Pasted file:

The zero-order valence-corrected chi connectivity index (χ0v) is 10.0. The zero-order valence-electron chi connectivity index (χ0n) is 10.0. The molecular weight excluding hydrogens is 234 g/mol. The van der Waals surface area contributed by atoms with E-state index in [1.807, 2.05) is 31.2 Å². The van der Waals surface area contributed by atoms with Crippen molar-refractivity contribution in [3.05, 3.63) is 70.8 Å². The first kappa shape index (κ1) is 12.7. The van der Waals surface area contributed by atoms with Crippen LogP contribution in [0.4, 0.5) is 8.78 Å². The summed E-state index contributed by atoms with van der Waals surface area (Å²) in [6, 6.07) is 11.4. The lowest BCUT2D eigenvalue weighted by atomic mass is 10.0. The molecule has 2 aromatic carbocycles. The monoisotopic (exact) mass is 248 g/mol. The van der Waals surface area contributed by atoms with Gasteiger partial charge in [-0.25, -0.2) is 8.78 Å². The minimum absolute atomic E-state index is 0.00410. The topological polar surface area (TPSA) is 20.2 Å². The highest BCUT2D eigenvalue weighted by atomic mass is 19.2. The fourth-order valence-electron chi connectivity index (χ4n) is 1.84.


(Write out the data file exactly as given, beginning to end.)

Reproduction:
The zero-order valence-corrected chi connectivity index (χ0v) is 10.0. The zero-order valence-electron chi connectivity index (χ0n) is 10.0. The molecular weight excluding hydrogens is 234 g/mol. The van der Waals surface area contributed by atoms with E-state index in [1.807, 2.05) is 31.2 Å². The van der Waals surface area contributed by atoms with Crippen molar-refractivity contribution in [3.05, 3.63) is 70.8 Å². The first kappa shape index (κ1) is 12.7. The van der Waals surface area contributed by atoms with Crippen LogP contribution in [0.4, 0.5) is 8.78 Å². The summed E-state index contributed by atoms with van der Waals surface area (Å²) in [6, 6.07) is 11.4. The lowest BCUT2D eigenvalue weighted by atomic mass is 10.0. The molecule has 2 aromatic carbocycles. The monoisotopic (exact) mass is 248 g/mol. The van der Waals surface area contributed by atoms with Gasteiger partial charge in [-0.25, -0.2) is 8.78 Å². The minimum absolute atomic E-state index is 0.00410. The topological polar surface area (TPSA) is 20.2 Å². The highest BCUT2D eigenvalue weighted by atomic mass is 19.2. The fourth-order valence-electron chi connectivity index (χ4n) is 1.84.